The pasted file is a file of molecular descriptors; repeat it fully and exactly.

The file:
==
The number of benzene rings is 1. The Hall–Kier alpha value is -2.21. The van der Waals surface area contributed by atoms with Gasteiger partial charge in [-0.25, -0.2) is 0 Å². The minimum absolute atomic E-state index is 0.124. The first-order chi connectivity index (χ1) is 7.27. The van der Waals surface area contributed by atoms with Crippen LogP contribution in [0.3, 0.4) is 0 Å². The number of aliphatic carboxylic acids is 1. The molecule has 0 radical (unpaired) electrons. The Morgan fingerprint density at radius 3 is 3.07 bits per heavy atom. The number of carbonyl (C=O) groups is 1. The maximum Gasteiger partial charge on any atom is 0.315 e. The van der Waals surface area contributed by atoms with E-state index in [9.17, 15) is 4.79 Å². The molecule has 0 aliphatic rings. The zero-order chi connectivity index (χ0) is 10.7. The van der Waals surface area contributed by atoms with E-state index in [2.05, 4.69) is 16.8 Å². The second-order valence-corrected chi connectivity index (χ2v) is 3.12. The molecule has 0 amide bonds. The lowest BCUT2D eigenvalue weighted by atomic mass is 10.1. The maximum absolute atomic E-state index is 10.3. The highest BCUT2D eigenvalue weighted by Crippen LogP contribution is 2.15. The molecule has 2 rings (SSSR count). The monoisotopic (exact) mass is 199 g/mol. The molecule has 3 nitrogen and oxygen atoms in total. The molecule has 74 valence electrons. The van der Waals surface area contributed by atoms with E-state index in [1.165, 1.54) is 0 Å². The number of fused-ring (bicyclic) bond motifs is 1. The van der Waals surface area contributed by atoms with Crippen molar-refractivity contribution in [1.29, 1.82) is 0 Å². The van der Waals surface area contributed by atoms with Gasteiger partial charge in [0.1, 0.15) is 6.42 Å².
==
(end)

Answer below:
The number of benzene rings is 1. The Hall–Kier alpha value is -2.21. The van der Waals surface area contributed by atoms with Gasteiger partial charge in [-0.25, -0.2) is 0 Å². The minimum absolute atomic E-state index is 0.124. The first-order chi connectivity index (χ1) is 7.27. The van der Waals surface area contributed by atoms with Crippen LogP contribution in [0.3, 0.4) is 0 Å². The number of aliphatic carboxylic acids is 1. The molecule has 0 radical (unpaired) electrons. The Morgan fingerprint density at radius 3 is 3.07 bits per heavy atom. The number of carbonyl (C=O) groups is 1. The maximum Gasteiger partial charge on any atom is 0.315 e. The van der Waals surface area contributed by atoms with E-state index in [9.17, 15) is 4.79 Å². The molecule has 0 aliphatic rings. The zero-order chi connectivity index (χ0) is 10.7. The van der Waals surface area contributed by atoms with E-state index in [2.05, 4.69) is 16.8 Å². The second-order valence-corrected chi connectivity index (χ2v) is 3.12. The molecule has 0 amide bonds. The lowest BCUT2D eigenvalue weighted by atomic mass is 10.1. The maximum absolute atomic E-state index is 10.3. The highest BCUT2D eigenvalue weighted by Crippen LogP contribution is 2.15. The molecule has 2 rings (SSSR count). The monoisotopic (exact) mass is 199 g/mol. The molecule has 3 nitrogen and oxygen atoms in total. The molecule has 74 valence electrons. The van der Waals surface area contributed by atoms with E-state index in [1.165, 1.54) is 0 Å². The number of fused-ring (bicyclic) bond motifs is 1. The van der Waals surface area contributed by atoms with Crippen molar-refractivity contribution in [1.29, 1.82) is 0 Å². The van der Waals surface area contributed by atoms with Gasteiger partial charge in [0.1, 0.15) is 6.42 Å².